Movie Review: Avatar

After hearing a slew of words such as “awesome”, “beautiful”, and “totally worth it” to describe the CG movie destined to shatter all records – including the director’s own number one spot that Titanic claimed years ago – I decided to follow the bandwagon and spend the $9 to see it in 3D.

I found if you combined the plot of Pocahontas with the fictional technology of the “dream state” in The Matrix with a pinch of the universe of Ferngully, you give birth to Avatar. The main character of Jake Sully, played by newcomer Sam Worthington, is a disabled Marine chosen to fill the shoes of his recently deceased brother in the world of Pandora by becoming like the indigenous peoples called the Na’vi through technology which he is “plugged into” in order to inhabit a body, or avatar. His job is to infiltrate the Na’vi and convince them to relocate in order for a greedy businessman to mine a precious material from the forests they inhabit.

However, while following orders, Sully earns the trust of the Na’vi, learns to live like them, and falls in love with the world and the people he comes to know which eventually conflicts with the plans of the business man and the ruthless military Colonel who have the same idea.

As expected, the film was visually stunning. The graphics were top of the line, but the colors got my award. They were vibrant and expertly done, even down to the mixtures that were reminiscent of oil on water. The daylight scenes showcased brilliant brightness contrasted with shaded underbrush, while the night scenes were illuminated with spectacular neon colors last seen in a package of Sharpie Highlighers.

The other best thing was seeing the new world of Pandora. It somewhat resembled Earth, but in landscape only. The atmosphere was not made of oxygen, or at least not enough to support humans, and the planet was teaming with plant and animal life which can only be formed in great imaginations. Vegetation was abundant, full of oddly shaped species which glowed, contracted or changed with only a touch. Trees were enormous and all different – some looking typical while others boast limbs of tentacle-like appendages which resemble rope lighting. The creatures were extremely unique, to my satisfaction. I was afraid they were going to be copies of things movie-goes have seen before, but I was proven wrong. They were a fascinating mix of prehistoric animals, fantasy legends and Earthly beings that were amazing to behold and quite intimidating.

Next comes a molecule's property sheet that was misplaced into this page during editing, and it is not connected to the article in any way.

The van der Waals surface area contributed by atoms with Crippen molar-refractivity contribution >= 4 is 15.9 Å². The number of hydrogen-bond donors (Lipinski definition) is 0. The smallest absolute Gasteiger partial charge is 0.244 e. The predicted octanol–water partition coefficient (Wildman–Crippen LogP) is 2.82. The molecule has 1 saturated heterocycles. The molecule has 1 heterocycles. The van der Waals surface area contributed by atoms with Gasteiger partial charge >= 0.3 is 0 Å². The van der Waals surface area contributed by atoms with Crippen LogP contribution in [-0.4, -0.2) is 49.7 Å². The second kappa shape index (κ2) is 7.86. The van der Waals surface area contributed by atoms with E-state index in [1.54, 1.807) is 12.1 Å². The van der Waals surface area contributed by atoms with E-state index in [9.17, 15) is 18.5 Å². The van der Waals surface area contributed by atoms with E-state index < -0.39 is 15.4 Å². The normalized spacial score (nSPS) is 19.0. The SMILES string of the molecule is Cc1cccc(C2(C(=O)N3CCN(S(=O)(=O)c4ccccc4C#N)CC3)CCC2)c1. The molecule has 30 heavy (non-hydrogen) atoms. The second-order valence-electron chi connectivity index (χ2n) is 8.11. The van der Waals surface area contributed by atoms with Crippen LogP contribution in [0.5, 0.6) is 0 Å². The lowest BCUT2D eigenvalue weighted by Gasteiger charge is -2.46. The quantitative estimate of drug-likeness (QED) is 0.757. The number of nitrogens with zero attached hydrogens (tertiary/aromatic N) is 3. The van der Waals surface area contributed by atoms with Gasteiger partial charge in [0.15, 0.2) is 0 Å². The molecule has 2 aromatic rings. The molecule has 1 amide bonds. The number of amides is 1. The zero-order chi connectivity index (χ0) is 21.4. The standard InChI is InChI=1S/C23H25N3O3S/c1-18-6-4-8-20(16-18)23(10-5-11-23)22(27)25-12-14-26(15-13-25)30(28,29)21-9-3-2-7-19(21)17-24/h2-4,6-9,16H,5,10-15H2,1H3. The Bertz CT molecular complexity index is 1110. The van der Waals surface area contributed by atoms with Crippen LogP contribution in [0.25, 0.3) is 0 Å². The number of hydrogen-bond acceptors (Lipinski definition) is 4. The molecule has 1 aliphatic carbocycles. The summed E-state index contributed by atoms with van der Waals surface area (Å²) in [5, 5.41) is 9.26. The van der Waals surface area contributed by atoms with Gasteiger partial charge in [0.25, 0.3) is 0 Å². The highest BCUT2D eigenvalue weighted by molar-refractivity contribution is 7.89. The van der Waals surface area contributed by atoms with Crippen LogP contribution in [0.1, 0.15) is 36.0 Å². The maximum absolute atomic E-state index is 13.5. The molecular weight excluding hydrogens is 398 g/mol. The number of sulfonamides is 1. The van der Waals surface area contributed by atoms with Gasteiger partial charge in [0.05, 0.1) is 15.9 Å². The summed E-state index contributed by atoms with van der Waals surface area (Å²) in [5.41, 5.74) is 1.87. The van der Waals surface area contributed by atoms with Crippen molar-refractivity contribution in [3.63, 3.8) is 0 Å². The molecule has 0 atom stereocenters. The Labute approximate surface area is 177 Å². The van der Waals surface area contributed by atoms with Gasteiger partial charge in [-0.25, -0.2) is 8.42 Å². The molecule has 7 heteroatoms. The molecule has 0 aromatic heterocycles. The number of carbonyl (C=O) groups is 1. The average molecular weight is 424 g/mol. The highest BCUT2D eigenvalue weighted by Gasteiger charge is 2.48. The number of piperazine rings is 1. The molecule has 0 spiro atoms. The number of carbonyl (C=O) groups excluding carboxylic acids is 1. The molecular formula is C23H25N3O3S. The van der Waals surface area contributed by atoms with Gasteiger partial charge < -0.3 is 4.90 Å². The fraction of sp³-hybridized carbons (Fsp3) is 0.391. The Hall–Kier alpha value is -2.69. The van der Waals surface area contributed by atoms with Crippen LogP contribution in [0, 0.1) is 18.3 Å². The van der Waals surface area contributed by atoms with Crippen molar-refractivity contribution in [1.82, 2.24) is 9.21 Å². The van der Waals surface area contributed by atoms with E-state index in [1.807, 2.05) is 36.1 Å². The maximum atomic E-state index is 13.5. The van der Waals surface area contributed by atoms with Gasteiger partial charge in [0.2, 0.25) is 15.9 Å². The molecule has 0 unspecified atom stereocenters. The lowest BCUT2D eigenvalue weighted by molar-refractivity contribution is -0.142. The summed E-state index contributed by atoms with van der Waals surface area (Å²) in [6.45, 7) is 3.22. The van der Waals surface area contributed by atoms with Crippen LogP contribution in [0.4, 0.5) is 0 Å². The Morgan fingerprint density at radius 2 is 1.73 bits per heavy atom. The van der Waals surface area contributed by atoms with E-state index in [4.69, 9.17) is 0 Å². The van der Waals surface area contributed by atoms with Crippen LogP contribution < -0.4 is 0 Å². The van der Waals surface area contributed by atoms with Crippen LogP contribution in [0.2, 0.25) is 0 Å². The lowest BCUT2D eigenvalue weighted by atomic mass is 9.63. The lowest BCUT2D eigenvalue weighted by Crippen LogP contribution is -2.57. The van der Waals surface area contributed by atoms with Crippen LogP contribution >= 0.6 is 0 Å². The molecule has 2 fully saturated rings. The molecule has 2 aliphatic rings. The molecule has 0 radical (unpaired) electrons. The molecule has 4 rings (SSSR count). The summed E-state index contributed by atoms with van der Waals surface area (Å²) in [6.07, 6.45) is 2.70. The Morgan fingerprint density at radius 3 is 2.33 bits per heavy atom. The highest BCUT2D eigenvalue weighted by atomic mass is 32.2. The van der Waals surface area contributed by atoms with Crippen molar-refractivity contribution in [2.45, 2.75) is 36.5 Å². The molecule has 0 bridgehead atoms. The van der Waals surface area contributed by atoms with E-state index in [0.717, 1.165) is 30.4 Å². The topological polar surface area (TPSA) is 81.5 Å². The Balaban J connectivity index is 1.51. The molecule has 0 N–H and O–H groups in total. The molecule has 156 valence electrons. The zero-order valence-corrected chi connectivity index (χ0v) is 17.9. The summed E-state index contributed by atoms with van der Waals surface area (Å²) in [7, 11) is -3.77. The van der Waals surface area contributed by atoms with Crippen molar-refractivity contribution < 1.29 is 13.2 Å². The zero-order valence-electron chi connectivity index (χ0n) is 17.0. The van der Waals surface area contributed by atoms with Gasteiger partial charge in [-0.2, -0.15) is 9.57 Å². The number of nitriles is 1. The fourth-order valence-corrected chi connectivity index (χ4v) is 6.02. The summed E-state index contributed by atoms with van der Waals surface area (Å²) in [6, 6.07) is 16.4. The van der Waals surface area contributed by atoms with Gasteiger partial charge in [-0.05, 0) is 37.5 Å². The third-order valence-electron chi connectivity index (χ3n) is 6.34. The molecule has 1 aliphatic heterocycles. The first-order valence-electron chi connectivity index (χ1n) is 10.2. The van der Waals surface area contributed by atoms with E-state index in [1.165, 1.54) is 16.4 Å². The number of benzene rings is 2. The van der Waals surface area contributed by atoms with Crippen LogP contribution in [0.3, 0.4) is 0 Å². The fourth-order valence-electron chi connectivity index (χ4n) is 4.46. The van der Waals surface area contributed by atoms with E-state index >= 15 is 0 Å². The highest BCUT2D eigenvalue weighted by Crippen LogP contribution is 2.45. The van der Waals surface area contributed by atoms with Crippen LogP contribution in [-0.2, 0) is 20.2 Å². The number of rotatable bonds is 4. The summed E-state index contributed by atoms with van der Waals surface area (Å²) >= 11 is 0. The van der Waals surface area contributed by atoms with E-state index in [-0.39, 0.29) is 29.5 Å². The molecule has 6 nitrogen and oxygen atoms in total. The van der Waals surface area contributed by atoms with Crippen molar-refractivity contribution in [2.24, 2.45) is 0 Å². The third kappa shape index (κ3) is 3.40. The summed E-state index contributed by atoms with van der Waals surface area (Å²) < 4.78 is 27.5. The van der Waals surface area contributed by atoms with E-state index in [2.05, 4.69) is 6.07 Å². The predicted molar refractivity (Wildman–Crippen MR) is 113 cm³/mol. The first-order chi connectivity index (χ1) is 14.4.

The Na’vi culture was pretty basic, though still interesting. They were large communities of a few clans, living off the land hunting and gathering and domesticating horse-like animals and flying creatures to use for travel and leisure. They are tall and lean, and have an interesting, unique quality that stems from the long braid of hair. At the end of the braid come fibers which connect with certain things in their world. For example, to ride their horse-like creatures,  they connect the end of the braid with a part of the animal, which allows them to mentally communicate. The Na’vi call it a bond, but it is an intimate connection, almost sexually suggestive.  They have a deity and a belief system that is connected to the energy of the planet they live on. I think the thing I liked and respected most was that a language was developed specifically for the people of the Na’vi, which we understand through subtitles and repeated learning as Sully interacts with the people.

The movie runs almost 3 hours, though with all of the action and visual stimulation, it certainly doesn’t feel like that amount of time. It’s an exciting film which you can connect with and fully enjoy while rooting for the Na’vi as they fight for their home, freedom and lives. It is definitely worth the rising cost of a theater ticket, and it needs to be seen on a large screen to appreciate the full beauty of the scenery. Unless you have a big-screen HD television, don’t wait to rent this flick.

Director James Cameron created Avatar in the same way J.R.R. Tolkien created “Lord of the Rings”. Cameron developed an entire new world. A brand new landscape, new creatures, a new culture, civilization and even a new language. It took years to create in its entirety, and in order for it to fulfill Cameron’s vision, state-of-the-art technology and photography were a must. I would say it was worth the wait. Already grossing $1.841 billion world-wide, there’s no doubt that those who haven’t seen it are missing something.

-K

Sources: Associated Press, IMBD.com

About Karin

Journalist, singer, reader, movie fanatic, photography buff, GVSU alum, wanna-be-Brit, Crohn's fighter, Coca-Cola addict, animal lover, not a kid person, hater of winter, Michigander
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